Last month I highlighted the importance of strategic ambiguity. There is a parallel at the operational level.
Imagine the following scenario: The United States declares that, until further notice, 300 missiles will be positioned within 20 minutes flying time from time of launch to time of impact on any potential target in country A. The United States does not declare how those missiles are deployed.
Will they be launched from aircraft carriers? From surface combatants? From submarines? It doesn’t matter. It doesn’t even matter whether the country in question can detect surface ships offshore, because submarines constitute a credible threat as well. (And, in fact, only a few of our potential adversaries could detect the presence of surface ships off their coasts, unless the United States decides to tell them).
Are the forces really even there, or is this a modern version of General George Patton’s deception at Calais in 1944? That doesn’t matter either, because most U.S. adversaries have no ability to validate the claim. Not knowing, they must assume the capability is real.
This proposal will evoke a reaction from purists: “You can’t lie to the American people!” Really? Besides the obvious need for operational deception, the information target isn’t Americans. It’s our enemies. Can anyone seriously claim that lying to an enemy in an attempt to prevent war or conflict or to gain the upper hand to minimize the loss of American lives is immoral?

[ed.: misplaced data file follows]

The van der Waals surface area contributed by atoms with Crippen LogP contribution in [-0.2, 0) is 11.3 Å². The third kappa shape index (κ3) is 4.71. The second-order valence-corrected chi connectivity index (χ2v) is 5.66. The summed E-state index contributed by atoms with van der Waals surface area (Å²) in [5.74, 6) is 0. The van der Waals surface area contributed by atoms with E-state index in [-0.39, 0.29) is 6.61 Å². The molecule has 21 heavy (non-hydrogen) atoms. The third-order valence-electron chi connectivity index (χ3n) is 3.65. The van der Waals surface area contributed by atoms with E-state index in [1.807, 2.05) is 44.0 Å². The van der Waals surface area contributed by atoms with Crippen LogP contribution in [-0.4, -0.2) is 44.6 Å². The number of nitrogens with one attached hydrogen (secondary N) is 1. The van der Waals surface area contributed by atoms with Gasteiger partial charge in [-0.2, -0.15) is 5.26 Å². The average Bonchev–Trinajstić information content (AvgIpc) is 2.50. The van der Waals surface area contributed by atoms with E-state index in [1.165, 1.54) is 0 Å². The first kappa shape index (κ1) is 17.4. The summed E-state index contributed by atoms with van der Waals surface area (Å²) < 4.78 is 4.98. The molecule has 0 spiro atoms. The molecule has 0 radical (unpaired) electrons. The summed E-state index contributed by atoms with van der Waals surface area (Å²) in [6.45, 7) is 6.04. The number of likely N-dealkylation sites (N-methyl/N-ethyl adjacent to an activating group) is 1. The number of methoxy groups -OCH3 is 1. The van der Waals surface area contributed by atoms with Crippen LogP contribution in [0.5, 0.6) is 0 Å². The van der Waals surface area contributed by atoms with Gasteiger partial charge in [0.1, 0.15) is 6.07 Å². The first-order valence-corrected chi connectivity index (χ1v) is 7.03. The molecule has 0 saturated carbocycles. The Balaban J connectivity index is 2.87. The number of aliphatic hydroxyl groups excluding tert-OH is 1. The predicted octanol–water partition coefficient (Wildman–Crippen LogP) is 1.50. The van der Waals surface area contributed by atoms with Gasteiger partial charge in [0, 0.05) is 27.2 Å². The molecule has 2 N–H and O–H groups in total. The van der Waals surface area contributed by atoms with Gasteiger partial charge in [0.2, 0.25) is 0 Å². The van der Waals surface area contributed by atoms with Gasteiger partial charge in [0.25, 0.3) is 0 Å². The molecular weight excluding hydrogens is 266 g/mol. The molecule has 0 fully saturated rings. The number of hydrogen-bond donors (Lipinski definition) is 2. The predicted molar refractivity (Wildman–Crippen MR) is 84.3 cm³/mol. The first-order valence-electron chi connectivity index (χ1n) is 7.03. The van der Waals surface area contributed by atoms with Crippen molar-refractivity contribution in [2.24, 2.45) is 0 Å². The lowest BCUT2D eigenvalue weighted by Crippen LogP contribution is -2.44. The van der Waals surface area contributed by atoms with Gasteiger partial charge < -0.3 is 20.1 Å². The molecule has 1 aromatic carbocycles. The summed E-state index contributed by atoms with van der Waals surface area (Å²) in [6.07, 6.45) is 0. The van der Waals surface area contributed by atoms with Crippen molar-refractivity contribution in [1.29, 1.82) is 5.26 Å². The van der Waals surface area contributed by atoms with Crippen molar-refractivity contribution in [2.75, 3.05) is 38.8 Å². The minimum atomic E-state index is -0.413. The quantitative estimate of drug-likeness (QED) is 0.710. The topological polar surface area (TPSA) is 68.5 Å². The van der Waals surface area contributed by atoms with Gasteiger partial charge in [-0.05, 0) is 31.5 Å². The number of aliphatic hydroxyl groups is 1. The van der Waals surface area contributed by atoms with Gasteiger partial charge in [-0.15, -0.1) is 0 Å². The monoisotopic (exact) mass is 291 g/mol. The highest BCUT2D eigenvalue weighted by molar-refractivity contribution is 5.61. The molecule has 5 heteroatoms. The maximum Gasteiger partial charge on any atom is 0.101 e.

But putting aside the question of whether we should engage in deceptive actions vis-à-vis our enemies, let’s agree that the absence of visible forces does not indict the credibility of a statement that we have forces present and capable of inflicting damage. The only thing that matters with such a declaration is how the statement would affect the behavior of people who know they are potential targets. The reaction is this: Bad guys in those target countries will have to hunker down, with the understanding that they are never more than 20 minutes away from a zero-warning strike.
In "Full Spectrum ASW,” I pointed out that submarines are perfectly suited to engendering operational ambiguity and suggested a few ways where doing so might be particularly constructive. But the larger point is that creating doubt as to when and where U.S. naval forces exist is, in and of itself, a force multiplier.
You can deploy a great deal of combat power on Okinawa. But unfortunately, the island doesn’t move very fast.
Strategic ambiguity is the withholding of information and/or clarity with respect to national courses of action. Will we or will we not take military action in the face of a given threat? Will we or will we not align with other specific nations on a given issue? Strategic deception has the ability to influence long- to mid-term calculus of evolving landscapes.
Operational ambiguity has the ability to affect behaviors in a given situation today.
Our willingness and ability to use both strategic and operational ambiguity have degraded over the past decade. Both strengthen the portfolio of options available to us in a very unstable world. Let’s pray that our national leadership will understand this and turn the ship around (without signaling where it’s headed).
Captain Toti is a frequent contributor to Proceedings Today and was the 2000 Proceedings Author of the Year.
Photo caption: The USS Michigan (SSGN-727) in Busan, South Korea, in April of this year.